Leaking Pool Problems? Early detection of a swimming pool leak can easily save you large amounts of money. Due to evaporation, splashouts and backwash waste water your pool will naturally lose some water. If your adding more than 2" of water to your pool in one week, you most likely have a leak that you need to consider repairing. Even though swimming pools are intended to be watertight, sealants will deteriorate over time while other parts of your pool settle, shift, or wear out. Swimming pool leaks can come from any of the plumbing, fittings, accessories, or through the liner itself.
We highly recommend repairing your swimming pool leaks not only to save hydro, water and chemicals, but to additionally prevent undermining swimming pool structural components, and washing away fill sand.
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Through conversations with the pool owner and observations of the pool, confirm that the leak symptom being observed is indeed the result of a leak. A "Bucket Test" can be performed to determine how much of the observed water loss is due to evaporation and how much is due to a leak. Other tests such as the "Pump On/Pump Off Test" will provide a useful base of information that will be helpful as you continue the leak detection process. Our Basic Leak Detection CD-rom provides a detailed overview of the entire leak detection process including these initial tests.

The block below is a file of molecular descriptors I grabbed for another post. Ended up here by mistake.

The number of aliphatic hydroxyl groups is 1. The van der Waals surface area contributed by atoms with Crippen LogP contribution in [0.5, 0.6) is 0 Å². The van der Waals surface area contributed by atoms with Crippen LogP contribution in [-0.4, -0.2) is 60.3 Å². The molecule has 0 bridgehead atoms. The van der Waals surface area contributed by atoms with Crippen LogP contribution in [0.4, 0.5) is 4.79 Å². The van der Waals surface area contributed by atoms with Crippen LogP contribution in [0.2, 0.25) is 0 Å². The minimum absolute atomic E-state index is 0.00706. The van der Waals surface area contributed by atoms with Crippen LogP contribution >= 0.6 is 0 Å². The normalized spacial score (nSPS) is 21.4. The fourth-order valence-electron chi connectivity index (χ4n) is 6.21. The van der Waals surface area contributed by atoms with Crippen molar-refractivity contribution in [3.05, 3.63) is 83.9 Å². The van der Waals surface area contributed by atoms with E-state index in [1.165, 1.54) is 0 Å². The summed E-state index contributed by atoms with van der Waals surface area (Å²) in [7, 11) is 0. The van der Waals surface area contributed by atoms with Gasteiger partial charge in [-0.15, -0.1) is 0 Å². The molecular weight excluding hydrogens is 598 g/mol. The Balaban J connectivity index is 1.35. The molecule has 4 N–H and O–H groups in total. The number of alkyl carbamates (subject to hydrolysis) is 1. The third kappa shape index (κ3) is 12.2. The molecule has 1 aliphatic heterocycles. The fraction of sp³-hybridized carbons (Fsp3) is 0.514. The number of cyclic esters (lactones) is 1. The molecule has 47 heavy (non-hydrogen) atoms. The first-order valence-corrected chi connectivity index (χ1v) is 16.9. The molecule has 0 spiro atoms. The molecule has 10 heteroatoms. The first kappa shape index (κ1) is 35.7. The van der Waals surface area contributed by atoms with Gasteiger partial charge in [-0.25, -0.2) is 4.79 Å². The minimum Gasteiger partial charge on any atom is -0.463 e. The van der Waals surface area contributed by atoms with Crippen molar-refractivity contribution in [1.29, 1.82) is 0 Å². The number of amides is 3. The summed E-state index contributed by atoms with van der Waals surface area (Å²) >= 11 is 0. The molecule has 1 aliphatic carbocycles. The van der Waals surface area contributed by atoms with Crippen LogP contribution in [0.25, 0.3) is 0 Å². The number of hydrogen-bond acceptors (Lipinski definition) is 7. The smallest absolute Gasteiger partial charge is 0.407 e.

Regardless of the suspected location of the leak, a pressure test of all plumbing lines should be done to confirm whether they do or do not have a leak. Plug all but one of the openings in the pipe to be tested with assorted Closed Test Plugs. Set up a Pressure Induction System at the remaining opening (see also Pressure Testing Kits). Use water pressure from a garden hose to bring the plugged plumbing system up to 20 psi. Close the valve on the Pressure Tester and watch for the pressure to drop, which indicates a leak. If all plumbing lines hold pressure, go to step 4.
By using a regulated air source (compressor or nitrogen tank) to induce a constant stream of air into the leaking line a noise is created underground as air escapes into water saturated soil. Use a Listening Device to listen through the earth for sound. The leak will be at the point where the sound is loudest and clearest.
Using a Dye Tester, put a small amount of dye near suspected leak areas in the structure of the pool to see if the dye is pulled out of the pool. Check skimmers, return fittings, lights, cracks, main drains, and hydrostatic valves. Diving Equipment may be necessary for checking for leaks at the bottom of the pool.
Use the LeakTrac 2200 to pinpoint even the smallest liner leaks in minutes.